No-deal Brexit would be damaging and dangerous, say business leaders

Your local shop after Brexit

Brexit documents have laid bare the grisly prospect of no deal, with the likelihood of chaos at ports, disruption to food supplies and increased business costs, the government has been warned.

Ian Wright, chief executive of the Food and Drink Federation, said his industry would be hit by "ever more" administrative burdens.

He said: "Our politicians act as if they have six more months to conclude a withdrawal agreement.

"In fact, today's official confirmation of just how bad this scenario would be is bound to encourage businesses and shoppers to consider - now - stockpiling, buying ahead, hedging currency risk, procuring additional warehousing, relocating production to the EU, and other practical measures to secure supply.

"These actions in turn will increase prices and begin to distort markets immediately.

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"The consequences of a no-deal Brexit for UK food and drink are starting to be felt already. The impacts will snowball as we get closer to March 2019.

"Instead of lecturing the EU, the government must secure a withdrawal agreement imminently or begin the arrangements to extend the Article 50 deadline so that they can do so in an orderly fashion."

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Mike Spicer of the British Chambers of Commerce said: "While some businesses will be reassured by some of the details in these notices, such as around IP protection and geographical indications, the admission that loss of market access is a possibility for others will be deeply unsettling to those affected.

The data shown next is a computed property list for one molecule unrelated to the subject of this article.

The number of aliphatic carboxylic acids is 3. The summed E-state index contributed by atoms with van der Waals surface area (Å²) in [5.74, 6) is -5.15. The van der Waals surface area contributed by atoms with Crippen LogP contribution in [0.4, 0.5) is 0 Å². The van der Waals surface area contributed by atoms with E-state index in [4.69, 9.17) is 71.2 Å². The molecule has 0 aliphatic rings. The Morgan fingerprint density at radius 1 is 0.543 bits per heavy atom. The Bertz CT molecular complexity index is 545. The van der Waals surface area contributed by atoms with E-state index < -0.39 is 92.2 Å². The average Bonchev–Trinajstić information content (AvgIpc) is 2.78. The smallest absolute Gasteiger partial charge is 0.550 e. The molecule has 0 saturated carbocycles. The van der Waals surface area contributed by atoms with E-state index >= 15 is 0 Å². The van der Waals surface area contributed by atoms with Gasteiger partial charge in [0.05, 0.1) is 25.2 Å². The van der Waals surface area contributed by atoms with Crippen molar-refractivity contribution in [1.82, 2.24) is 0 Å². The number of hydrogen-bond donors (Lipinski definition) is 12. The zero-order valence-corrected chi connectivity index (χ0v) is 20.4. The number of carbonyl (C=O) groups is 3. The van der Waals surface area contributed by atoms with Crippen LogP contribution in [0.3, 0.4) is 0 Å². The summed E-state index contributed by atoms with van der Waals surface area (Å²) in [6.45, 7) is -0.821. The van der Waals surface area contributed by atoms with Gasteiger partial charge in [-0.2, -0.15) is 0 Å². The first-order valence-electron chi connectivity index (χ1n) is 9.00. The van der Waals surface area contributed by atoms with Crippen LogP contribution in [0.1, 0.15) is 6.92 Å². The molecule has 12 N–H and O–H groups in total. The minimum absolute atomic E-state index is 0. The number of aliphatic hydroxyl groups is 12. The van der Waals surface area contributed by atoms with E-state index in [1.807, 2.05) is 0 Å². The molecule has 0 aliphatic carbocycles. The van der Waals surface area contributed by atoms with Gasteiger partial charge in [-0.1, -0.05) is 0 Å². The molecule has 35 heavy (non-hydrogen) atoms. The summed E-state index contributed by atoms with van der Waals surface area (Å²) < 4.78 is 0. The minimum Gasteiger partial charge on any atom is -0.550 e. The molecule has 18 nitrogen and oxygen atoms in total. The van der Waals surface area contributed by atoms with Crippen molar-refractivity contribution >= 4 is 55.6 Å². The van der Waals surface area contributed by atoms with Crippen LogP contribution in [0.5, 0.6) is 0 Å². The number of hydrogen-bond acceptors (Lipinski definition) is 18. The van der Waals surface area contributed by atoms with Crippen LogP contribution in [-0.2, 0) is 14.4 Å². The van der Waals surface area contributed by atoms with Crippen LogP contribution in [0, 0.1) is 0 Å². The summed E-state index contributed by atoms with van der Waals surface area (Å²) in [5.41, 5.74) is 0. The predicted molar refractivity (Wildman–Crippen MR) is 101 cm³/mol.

"There will be major concerns in industries like aviation and road haulage, that operate routinely across borders at European scale, that their markets will be fragmented by new licensing or regulatory frameworks."

Federation of Small Businesses chairman Mike Cherry said: "Last week's summit in Salzburg laid bare the volatility of the current Brexit negotiations and has heightened concerns among our small businesses whose confidence has already dipped into negative territory.

"These worries would have only intensified after studying the latest government no-deal technical notes. So far, the Government has released three tranches of information that have really made clear that a chaotic no-deal Brexit will be damaging and dangerous for our small firms.

"Many smaller firms rely on hauliers for delivering goods across the EU and for bringing goods in. A no-deal Brexit could pose a real threat to these businesses as EU community licences issued by the UK might not be automatically recognised by the EU."

Paul Everitt, chief executive of aviation group ADS, said: "It is clearer than ever that a no-deal Brexit risks disruption to air passengers and businesses in aviation, aerospace and many other sectors across our economy."

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